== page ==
David Lean

Brief Encounter

Brief Encounter

After a chance meeting on a train platform, a married doctor (Trevor Howard) and a suburban housewife (Celia Johnson) begin a muted but passionate, and ultimately doomed, love affair. With its evocatively fog-enshrouded setting, swooning Rachmaninoff score, and pair of remarkable performances (Johnson was nominated for an Oscar), this film, directed by David Lean and based on Noël Coward’s play Still Life deftly explores the thrill, pain, and tenderness of an illicit romance, and has influenced many a cinematic brief encounter since its release.

Film Info

  • David Lean
  • United Kingdom
  • 1945
  • 86 minutes
  • Black & White
  • 1.37:1
  • English
  • Spine #76

Special Features

  • High-definition digital transfer of the BFI National Archive’s 2008 restoration, with uncompressed monaural soundtrack on the Blu-ray
  • Audio commentary from 2000 by film historian Bruce Eder
  • Interview from 2012 with Noël Coward scholar Barry Day
  • A Profile of “Brief Encounter,” a short documentary from 2000 on the making of the film
  • David Lean: A Self Portrait, a 1971 television documentary on Lean’s career
  • Trailer
  • PLUS: An essay by historian Kevin Brownlow

Purchase Options

Collector's Sets

Collector's Set

Essential Art House: 50 Years of Janus Films

Essential Art House: 50 Years of Janus Films

DVD Box Set

50 Discs

Ships Nov 8, 2018

$650.00

Collector's Set

David Lean Directs Noël Coward

David Lean Directs Noël Coward

Blu-Ray Box Set

4 Discs

$79.96

Collector's Set

David Lean Directs Noël Coward

David Lean Directs Noël Coward

DVD Box Set

4 Discs

$63.96

Special Features

  • High-definition digital transfer of the BFI National Archive’s 2008 restoration, with uncompressed monaural soundtrack on the Blu-ray
  • Audio commentary from 2000 by film historian Bruce Eder
  • Interview from 2012 with Noël Coward scholar Barry Day
  • A Profile of “Brief Encounter,” a short documentary from 2000 on the making of the film
  • David Lean: A Self Portrait, a 1971 television documentary on Lean’s career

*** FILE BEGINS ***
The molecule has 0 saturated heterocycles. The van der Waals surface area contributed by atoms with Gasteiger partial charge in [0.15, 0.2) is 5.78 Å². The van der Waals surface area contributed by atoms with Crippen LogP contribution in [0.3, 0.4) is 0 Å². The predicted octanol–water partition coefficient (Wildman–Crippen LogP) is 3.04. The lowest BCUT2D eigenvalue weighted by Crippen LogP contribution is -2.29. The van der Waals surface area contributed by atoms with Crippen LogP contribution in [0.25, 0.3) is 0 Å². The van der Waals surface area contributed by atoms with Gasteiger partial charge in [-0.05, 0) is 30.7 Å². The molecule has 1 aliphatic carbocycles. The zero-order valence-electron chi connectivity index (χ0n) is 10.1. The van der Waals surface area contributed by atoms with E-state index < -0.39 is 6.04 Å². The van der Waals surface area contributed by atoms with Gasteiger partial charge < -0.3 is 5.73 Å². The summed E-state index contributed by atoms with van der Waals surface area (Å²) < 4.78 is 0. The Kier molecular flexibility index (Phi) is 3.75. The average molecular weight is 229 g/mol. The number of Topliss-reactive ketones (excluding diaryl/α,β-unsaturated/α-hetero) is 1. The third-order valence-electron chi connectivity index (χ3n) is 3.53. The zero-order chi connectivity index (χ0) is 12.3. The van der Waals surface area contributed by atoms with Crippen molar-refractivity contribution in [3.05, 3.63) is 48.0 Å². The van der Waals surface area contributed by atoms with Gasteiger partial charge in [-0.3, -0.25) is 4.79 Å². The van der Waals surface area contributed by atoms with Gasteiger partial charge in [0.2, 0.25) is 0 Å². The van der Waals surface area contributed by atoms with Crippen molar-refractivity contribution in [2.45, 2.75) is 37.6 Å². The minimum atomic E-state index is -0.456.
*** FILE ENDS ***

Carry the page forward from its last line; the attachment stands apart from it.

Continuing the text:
• Trailer
  • PLUS: An essay by historian Kevin Brownlow
Brief Encounter
Cast
Celia Johnson
Laura Jesson
Trevor Howard
Dr. Alec Harvey
Cyril Raymond
Fred Jesson
Stanley Holloway
Albert Godby
Joyce Carey
Myrtle Bagot
Margaret Barton
Beryl Waters
Valentine Dyall
Stephen Lynn
Everley Gregg
Dolly Messiter
Credits
Produced by
Noël Coward
Director
David Lean
From the play Still Life by
Noël Coward
Adapted by
David Lean
Adapted by
Ronald Neame
Adapted by
Anthony Havelock-Allan
Director of photography
Robert Krasker
In charge of production
Anthony Havelock-Allan
In charge of production
Ronald Neame
Art director
L. P. Williams
Film editor
Jack Harris
Music
Rachmaninoff Piano Concerto No. 2
Played by
Eileen Joyce
Played by
with the National Symphony Orchestra
Conducted by
Muir Mathieson

From The Current

Reintroducing David Lean’s Brief Encounter
Reintroducing David Lean’s Brief Encounter

The filmmaker’s heartbreaking 1945 tale of forbidden love remains one of the screen’s all-time most romantic films.

/
When Noël Met David . . .
When Noël Met David . . .

Coward and Lean? It may not sound as natural as Launder and Gilliat or Powell and Pressburger, perhaps because we don’t instinctively think of Noël Coward as a filmmaker or of David Lean as part of a team. But they were the key creative figures in…

By Ian Christie

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“Riskiest Thing I Ever Did”: Notes on Brief Encounter
Brief Encounter
Brief Encounter

Brief Encounter was the fourth and final film that David Lean made in association with Noël Coward. Derived from Still Life, a one-act play which Coward included in the portmanteau Tonight 8:30, the story tells of a suburban housewife, Laura Jesson,